Conversely, cabernet sauvignons can have bitter dark fruit flavors with mouth drying tannins (the same sensation you get from drinking well-brewed tea). Therefore, they find their happiest match in foods with juicy proteins such as a rare steak. The protein softens the tannin making the wine taste smooth and fruity. Steaks done with crushed black peppercorns sensitize your taste-buds, making the wine taste even more fruity and robust. However, the way in which the dish is prepared also has an impact. A well-done steak, for example, may taste too dry with a tannic cabernet.
Proteins are also at work with the marriage of wine and cheese, the cocktail classic. Red wines tend to go better with hard cheeses such as blue cheese as they can accommodate more tannins. However, whites suit soft cheeses such as brie and camembert as the creamier textures require more acidity for balance.
Game birds such quail, pheasant, turkey, duck, squab and guinea hen have earthy flavors that are more robust than chicken. Wild game often goes better with racy red wines that have a gamy quality to them, the classic being Burgundian pinot noir. The flavors of pinot noir — plum, cherry, mushrooms, earth and even barnyard (that’s a positive adjective) – accentuate the same gamy flavors in the food. Other wine options for game birds include Spanish rioja, Oregon pinot noir and lighter-style Rhône Valley wines such as Côte-Rôtie.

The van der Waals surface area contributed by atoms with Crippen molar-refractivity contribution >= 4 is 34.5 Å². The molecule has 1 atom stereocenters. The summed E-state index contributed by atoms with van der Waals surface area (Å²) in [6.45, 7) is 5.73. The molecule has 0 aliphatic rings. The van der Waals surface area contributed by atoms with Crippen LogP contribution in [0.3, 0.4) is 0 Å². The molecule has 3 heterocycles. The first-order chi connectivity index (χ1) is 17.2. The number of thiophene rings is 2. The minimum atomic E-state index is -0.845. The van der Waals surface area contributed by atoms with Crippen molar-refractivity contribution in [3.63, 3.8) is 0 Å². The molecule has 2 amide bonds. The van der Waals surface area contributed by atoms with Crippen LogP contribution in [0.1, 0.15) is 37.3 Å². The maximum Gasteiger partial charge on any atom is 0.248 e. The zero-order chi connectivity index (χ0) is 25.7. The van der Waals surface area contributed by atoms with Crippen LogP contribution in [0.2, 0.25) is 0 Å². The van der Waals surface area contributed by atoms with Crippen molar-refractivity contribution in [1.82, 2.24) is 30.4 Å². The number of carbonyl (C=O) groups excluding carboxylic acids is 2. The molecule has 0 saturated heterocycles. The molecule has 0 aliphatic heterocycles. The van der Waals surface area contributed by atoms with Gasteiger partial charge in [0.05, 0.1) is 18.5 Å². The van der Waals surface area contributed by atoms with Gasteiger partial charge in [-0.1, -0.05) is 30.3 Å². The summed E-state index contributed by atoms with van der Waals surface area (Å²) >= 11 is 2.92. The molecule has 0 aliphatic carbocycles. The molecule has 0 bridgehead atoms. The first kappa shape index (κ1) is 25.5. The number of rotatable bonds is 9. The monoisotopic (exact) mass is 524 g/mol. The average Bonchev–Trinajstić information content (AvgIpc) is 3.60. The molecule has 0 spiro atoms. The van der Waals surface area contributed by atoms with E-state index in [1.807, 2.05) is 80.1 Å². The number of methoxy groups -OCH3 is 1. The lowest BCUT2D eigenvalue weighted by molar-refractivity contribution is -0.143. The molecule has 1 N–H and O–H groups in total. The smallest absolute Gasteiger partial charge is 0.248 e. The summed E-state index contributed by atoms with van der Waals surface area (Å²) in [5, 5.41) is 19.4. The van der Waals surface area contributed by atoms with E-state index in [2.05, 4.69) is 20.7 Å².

One of the most challenging flavors to balance is sweetness. Dishes with a touch of sweetness such as glazed pork do well with off-dry wines such as riesling and chenin blanc. However, rich desserts such as chocolate and crème brulée demand a wine that is sweeter than the dessert, or the wine will taste thin, even bitter. Sweet wines such as sauternes, Canadian icewine, late harvest wines and port will work not only for their sweetness but also for their unctuous texture.
Wine Variety Guidelines
When the marriage of food and wine works well, each enhances the other, making the meal greater than if you had consumed them separately.
Following are some suggestions for help deciding the best food matches for several popular wine types:
Cabernet Sauvignon: Roasts & spicy red meat, spicy poultry, duck, rabbit, pate, sausage, kidneys, and cheeses like cheddar & blue.
Pinot Noir: Roasted beef or turkey, braised chicken, cold game birds (duck, rabbit, partridge), veal, truffles, and cheeses like Gruyeres.
Merlot: Roasted beef or turkey, braised chicken, cold duck, lamb, veal, venison, liver, stew, meat casseroles.
Shiraz : Heavily spiced or barbequed meats, braised chicken, chili, goose, meat stew, garlic casseroles, ratatouille.
Chardonnay: Seafood with butter sauce, pasta with cream sauce, veal, chicken, turkey, ham, and cheeses like Emmenthal & Gruyeres.
Riesling: Ham, pork, clams, muscles, Tandoori chicken, lobster Newberg, Coquilles St Jacques, Asian dishes, sashimi, and mild cheese.
Sauvignon Blanc: Ham, quiche, Irish stew, grilled or poached salmon, seafood salads, and strong cheeses like goat.
Gewurztraminer: Spicy dishes, Thai food, curry, pork & sauerkraut, smoked salmon, and spiced/pepper cheeses like Muenster.